Putin proposes a truce

By Neil MacFarquhar / New York Times News Service

KIEV, Ukraine — On the eve of a NATO summit meeting focused on Russian aggression, President Vladimir Putin of Russia unveiled on Wednesday a seven-point peace plan for Ukraine while President Barack Obama and other Western leaders tried to keep the spotlight on the Kremlin’s role in stoking the conflict there and the penalties it should suffer for doing so.

Never at a loss for theatrical flair, Putin announced the plan soon after arriving on a state visit to Mongolia, brandishing a notebook page on which the first point was that both sides “end active offensive operations.”

Putin’s peace plan, jotted out during a plane ride over Siberia, muddied the diplomatic waters, leaving the West an excuse for delaying punitive sanctions that would also hurt European economies on the verge of a new recession. And it was expected to have some appeal to war-weary Ukrainians.

The timing of Putin’s announcement was lost on no one, however, as he and Western leaders engaged in a global chess game over the fate of Ukraine.

In Tallinn, Estonia, Obama made some of his harshest comments to date about the Kremlin’s armed intervention in Ukraine and hinted that NATO might now be willing to provide military assistance to Kiev. France postponed delivery of one of two warships it is building for Russia.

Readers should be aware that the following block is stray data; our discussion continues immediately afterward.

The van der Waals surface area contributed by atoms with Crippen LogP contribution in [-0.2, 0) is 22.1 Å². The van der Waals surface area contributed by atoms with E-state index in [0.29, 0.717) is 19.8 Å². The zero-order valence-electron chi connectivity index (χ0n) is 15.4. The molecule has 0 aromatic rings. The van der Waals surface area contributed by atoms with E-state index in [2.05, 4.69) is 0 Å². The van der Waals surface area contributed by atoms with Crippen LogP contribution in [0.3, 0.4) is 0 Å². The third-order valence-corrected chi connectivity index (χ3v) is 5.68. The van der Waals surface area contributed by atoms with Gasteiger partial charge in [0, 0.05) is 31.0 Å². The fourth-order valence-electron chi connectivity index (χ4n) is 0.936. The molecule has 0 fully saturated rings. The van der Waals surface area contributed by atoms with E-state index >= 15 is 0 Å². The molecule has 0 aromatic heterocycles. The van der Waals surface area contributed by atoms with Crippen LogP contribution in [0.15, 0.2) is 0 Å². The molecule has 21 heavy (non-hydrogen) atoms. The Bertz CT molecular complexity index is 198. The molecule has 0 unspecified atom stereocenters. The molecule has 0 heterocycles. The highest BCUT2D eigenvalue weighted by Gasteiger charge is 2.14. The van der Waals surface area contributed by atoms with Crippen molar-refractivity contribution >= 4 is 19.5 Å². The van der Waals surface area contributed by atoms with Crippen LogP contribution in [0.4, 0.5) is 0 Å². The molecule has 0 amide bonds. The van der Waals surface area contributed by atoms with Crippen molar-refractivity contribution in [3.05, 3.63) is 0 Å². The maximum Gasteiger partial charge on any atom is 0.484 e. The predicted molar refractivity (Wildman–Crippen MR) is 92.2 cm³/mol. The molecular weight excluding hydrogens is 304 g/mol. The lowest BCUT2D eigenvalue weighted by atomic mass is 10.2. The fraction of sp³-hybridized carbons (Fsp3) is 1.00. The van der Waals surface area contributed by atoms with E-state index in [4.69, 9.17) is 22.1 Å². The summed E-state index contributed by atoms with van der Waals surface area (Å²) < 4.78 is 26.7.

The details of the peace deal were sketchy at best, entangled in complicated diplomacy and domestic politics. But it was clear from various, somewhat confused and contradictory statements that Putin and the Ukrainian president, Petro Poroshenko, held an extensive discussion on the issue by telephone early Wednesday.

At first, Poroshenko’s office issued a vague announcement that the two leaders had agreed to a “lasting cease-fire.” The statement was diluted later to say only that both leaders had endorsed the need for a cease-fire and that Poroshenko hoped negotiations would begin in earnest on Friday. Putin said his notes emerged from the telephone conversation.

In announcing the plan, Putin said he expected Ukraine and the separatists to wrap up an agreement after a new round of negotiations in Minsk, Belarus, on Friday. Ukraine, Russia and Europe are all party to the talks there, and they include representatives of the separatists. The two-day NATO summit meeting is also scheduled to end Friday.